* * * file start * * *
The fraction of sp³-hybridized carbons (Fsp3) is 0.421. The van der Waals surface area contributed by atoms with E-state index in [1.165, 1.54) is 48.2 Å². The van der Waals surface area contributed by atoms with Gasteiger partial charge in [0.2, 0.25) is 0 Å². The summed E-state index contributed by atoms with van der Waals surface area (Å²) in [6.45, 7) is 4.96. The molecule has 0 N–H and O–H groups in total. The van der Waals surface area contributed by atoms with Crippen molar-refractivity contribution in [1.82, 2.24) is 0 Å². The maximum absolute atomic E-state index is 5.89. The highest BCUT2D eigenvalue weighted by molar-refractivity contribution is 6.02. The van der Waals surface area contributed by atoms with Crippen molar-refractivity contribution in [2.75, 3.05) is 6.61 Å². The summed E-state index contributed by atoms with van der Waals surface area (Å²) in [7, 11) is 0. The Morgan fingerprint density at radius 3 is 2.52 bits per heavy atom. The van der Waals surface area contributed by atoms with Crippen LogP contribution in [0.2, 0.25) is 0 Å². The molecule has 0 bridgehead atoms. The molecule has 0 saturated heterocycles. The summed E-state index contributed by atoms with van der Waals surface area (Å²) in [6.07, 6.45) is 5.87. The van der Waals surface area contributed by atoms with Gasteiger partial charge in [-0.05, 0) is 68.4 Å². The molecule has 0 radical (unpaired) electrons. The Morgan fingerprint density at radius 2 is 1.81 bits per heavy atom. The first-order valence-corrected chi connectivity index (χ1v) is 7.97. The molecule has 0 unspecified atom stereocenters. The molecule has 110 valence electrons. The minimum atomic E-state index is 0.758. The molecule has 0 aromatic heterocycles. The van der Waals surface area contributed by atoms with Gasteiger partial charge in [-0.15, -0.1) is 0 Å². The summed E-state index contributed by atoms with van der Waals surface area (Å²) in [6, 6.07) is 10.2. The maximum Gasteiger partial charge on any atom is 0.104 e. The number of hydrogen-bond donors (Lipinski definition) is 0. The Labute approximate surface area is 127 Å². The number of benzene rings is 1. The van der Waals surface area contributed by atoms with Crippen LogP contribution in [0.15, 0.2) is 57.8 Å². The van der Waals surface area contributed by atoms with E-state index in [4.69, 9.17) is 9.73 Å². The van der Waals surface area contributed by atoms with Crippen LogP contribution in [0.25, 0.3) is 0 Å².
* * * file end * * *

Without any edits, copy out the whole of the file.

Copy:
The fraction of sp³-hybridized carbons (Fsp3) is 0.421. The van der Waals surface area contributed by atoms with E-state index in [1.165, 1.54) is 48.2 Å². The van der Waals surface area contributed by atoms with Gasteiger partial charge in [0.2, 0.25) is 0 Å². The summed E-state index contributed by atoms with van der Waals surface area (Å²) in [6.45, 7) is 4.96. The molecule has 0 N–H and O–H groups in total. The van der Waals surface area contributed by atoms with Crippen molar-refractivity contribution in [1.82, 2.24) is 0 Å². The maximum absolute atomic E-state index is 5.89. The highest BCUT2D eigenvalue weighted by molar-refractivity contribution is 6.02. The van der Waals surface area contributed by atoms with Crippen molar-refractivity contribution in [2.75, 3.05) is 6.61 Å². The summed E-state index contributed by atoms with van der Waals surface area (Å²) in [7, 11) is 0. The Morgan fingerprint density at radius 3 is 2.52 bits per heavy atom. The van der Waals surface area contributed by atoms with Crippen LogP contribution in [0.2, 0.25) is 0 Å². The molecule has 0 bridgehead atoms. The molecule has 0 saturated heterocycles. The summed E-state index contributed by atoms with van der Waals surface area (Å²) in [6.07, 6.45) is 5.87. The van der Waals surface area contributed by atoms with Gasteiger partial charge in [-0.05, 0) is 68.4 Å². The molecule has 0 radical (unpaired) electrons. The Morgan fingerprint density at radius 2 is 1.81 bits per heavy atom. The first-order valence-corrected chi connectivity index (χ1v) is 7.97. The molecule has 0 unspecified atom stereocenters. The molecule has 110 valence electrons. The minimum atomic E-state index is 0.758. The molecule has 0 aromatic heterocycles. The van der Waals surface area contributed by atoms with Gasteiger partial charge in [-0.15, -0.1) is 0 Å². The summed E-state index contributed by atoms with van der Waals surface area (Å²) in [6, 6.07) is 10.2. The maximum Gasteiger partial charge on any atom is 0.104 e. The number of hydrogen-bond donors (Lipinski definition) is 0. The Labute approximate surface area is 127 Å². The number of benzene rings is 1. The van der Waals surface area contributed by atoms with Crippen LogP contribution in [0.15, 0.2) is 57.8 Å². The van der Waals surface area contributed by atoms with E-state index in [4.69, 9.17) is 9.73 Å². The van der Waals surface area contributed by atoms with Crippen LogP contribution in [0.25, 0.3) is 0 Å².